Winograd Schema Challenge Results: AI Common Sense Still a Problem, for Now

A Turing test alternative, the Winograd Schema Challenge aims to determine how well AI handles commonsense reasoning

7 min read
The Winograd Schema Challenge is one alternative to the Turing test
An alternative to the Turing test, the Winograd Schema Challenge aims to determine how well an AI system handles commonsense reasoning. The challenge tasks computer programs with answering a specific type of simple, commonsense question called a pronoun disambiguation problem.
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After a chatbot pretending to be a 13-year-old named Eugene Goostman “passed” a Turing test a few years ago, experts in artificial intelligence got together and decided that a traditional Turing test might not be all that effective in measuring the intelligence of a computer program after all. Instead, they came up with (among many other things) the Winograd Schema Challenge, which is intended to determine how well an artificial intelligence system handles commonsense reasoning: understanding the basics about how the world works, and implementing that knowledge in useful and accurate ways.

A few weeks ago, the very first Winograd Schema Challenge took place at the International Joint Conference on Artificial Intelligence in New York City. We spoke with Charlie Ortiz, director of the Laboratory for AI and Natural Language Processing at Nuance Communications and one of the organizers of the Winograd Schema Challenge, about how things went, why the challenge is important, and what it means for the future of AI.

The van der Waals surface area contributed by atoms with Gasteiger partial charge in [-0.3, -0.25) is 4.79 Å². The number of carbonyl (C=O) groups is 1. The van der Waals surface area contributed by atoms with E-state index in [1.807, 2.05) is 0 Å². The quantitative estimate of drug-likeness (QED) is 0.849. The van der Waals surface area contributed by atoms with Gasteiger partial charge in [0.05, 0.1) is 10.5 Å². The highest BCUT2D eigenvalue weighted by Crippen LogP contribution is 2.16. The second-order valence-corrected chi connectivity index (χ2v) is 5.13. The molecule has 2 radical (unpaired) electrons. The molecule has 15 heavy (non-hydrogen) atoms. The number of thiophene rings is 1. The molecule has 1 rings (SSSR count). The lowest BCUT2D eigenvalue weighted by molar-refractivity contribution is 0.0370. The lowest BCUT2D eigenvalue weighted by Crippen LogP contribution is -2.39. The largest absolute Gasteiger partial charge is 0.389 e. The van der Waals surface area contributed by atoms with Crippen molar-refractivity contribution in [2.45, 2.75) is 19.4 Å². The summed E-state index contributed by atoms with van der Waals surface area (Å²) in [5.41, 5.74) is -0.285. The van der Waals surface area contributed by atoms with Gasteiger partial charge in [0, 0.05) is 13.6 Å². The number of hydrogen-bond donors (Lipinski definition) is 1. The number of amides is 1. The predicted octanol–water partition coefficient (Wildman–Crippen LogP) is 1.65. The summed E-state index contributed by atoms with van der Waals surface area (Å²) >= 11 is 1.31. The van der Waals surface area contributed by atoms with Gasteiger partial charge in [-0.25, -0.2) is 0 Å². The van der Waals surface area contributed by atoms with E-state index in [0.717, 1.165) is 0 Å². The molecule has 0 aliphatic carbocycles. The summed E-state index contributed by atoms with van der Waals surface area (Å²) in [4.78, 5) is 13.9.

The Winograd Schema Challenge tasks computer programs with answering a specific type of simple, commonsense question called a pronoun disambiguation problem (PDP). Here’s an example of a PDP, taken from a children’s book:

Babar wonders how he can get new clothing. Luckily, a very rich old man who has always been fond of little elephants understands right away that he is longing for a fine suit. As he likes to make people happy, he gives him his wallet.

This phrase has five pronouns in it, which we’ve highlighted. Each pronoun could refer to either Babar or the very rich old man. Solving the problem means successfully determining whether each pronoun refers to Babar or to the old man.